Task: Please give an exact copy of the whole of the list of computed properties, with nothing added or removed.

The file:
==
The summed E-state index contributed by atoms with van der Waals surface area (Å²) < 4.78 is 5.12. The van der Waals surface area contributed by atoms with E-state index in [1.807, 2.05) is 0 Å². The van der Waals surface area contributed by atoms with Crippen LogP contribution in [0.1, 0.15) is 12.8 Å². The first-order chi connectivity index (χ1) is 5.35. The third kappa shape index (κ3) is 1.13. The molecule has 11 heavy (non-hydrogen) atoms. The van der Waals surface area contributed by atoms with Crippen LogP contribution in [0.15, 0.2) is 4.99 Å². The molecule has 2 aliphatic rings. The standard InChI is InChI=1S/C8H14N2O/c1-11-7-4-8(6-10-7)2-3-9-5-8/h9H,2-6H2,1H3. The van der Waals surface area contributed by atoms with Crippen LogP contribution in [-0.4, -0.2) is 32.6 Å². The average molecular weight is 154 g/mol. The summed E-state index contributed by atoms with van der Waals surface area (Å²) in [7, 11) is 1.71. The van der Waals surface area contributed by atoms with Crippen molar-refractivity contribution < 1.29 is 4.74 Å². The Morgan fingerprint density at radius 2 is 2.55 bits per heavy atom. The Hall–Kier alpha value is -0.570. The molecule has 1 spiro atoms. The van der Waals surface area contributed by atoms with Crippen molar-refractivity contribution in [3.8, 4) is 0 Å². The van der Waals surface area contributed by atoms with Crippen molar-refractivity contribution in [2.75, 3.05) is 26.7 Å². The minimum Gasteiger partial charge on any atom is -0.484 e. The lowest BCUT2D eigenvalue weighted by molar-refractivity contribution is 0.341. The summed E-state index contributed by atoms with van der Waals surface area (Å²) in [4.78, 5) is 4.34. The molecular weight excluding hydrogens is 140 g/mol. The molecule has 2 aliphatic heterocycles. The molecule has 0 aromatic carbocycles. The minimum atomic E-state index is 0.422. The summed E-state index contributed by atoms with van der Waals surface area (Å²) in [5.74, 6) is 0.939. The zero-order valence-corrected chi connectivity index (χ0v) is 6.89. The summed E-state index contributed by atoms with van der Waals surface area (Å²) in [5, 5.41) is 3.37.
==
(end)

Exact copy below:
The summed E-state index contributed by atoms with van der Waals surface area (Å²) < 4.78 is 5.12. The van der Waals surface area contributed by atoms with E-state index in [1.807, 2.05) is 0 Å². The van der Waals surface area contributed by atoms with Crippen LogP contribution in [0.1, 0.15) is 12.8 Å². The first-order chi connectivity index (χ1) is 5.35. The third kappa shape index (κ3) is 1.13. The molecule has 11 heavy (non-hydrogen) atoms. The van der Waals surface area contributed by atoms with Crippen LogP contribution in [0.15, 0.2) is 4.99 Å². The molecule has 2 aliphatic rings. The standard InChI is InChI=1S/C8H14N2O/c1-11-7-4-8(6-10-7)2-3-9-5-8/h9H,2-6H2,1H3. The van der Waals surface area contributed by atoms with Crippen LogP contribution in [-0.4, -0.2) is 32.6 Å². The average molecular weight is 154 g/mol. The summed E-state index contributed by atoms with van der Waals surface area (Å²) in [7, 11) is 1.71. The van der Waals surface area contributed by atoms with Crippen molar-refractivity contribution < 1.29 is 4.74 Å². The Morgan fingerprint density at radius 2 is 2.55 bits per heavy atom. The Hall–Kier alpha value is -0.570. The molecule has 1 spiro atoms. The van der Waals surface area contributed by atoms with Crippen molar-refractivity contribution in [3.8, 4) is 0 Å². The van der Waals surface area contributed by atoms with Crippen molar-refractivity contribution in [2.75, 3.05) is 26.7 Å². The minimum Gasteiger partial charge on any atom is -0.484 e. The lowest BCUT2D eigenvalue weighted by molar-refractivity contribution is 0.341. The summed E-state index contributed by atoms with van der Waals surface area (Å²) in [4.78, 5) is 4.34. The molecular weight excluding hydrogens is 140 g/mol. The molecule has 2 aliphatic heterocycles. The molecule has 0 aromatic carbocycles. The minimum atomic E-state index is 0.422. The summed E-state index contributed by atoms with van der Waals surface area (Å²) in [5.74, 6) is 0.939. The zero-order valence-corrected chi connectivity index (χ0v) is 6.89. The summed E-state index contributed by atoms with van der Waals surface area (Å²) in [5, 5.41) is 3.37.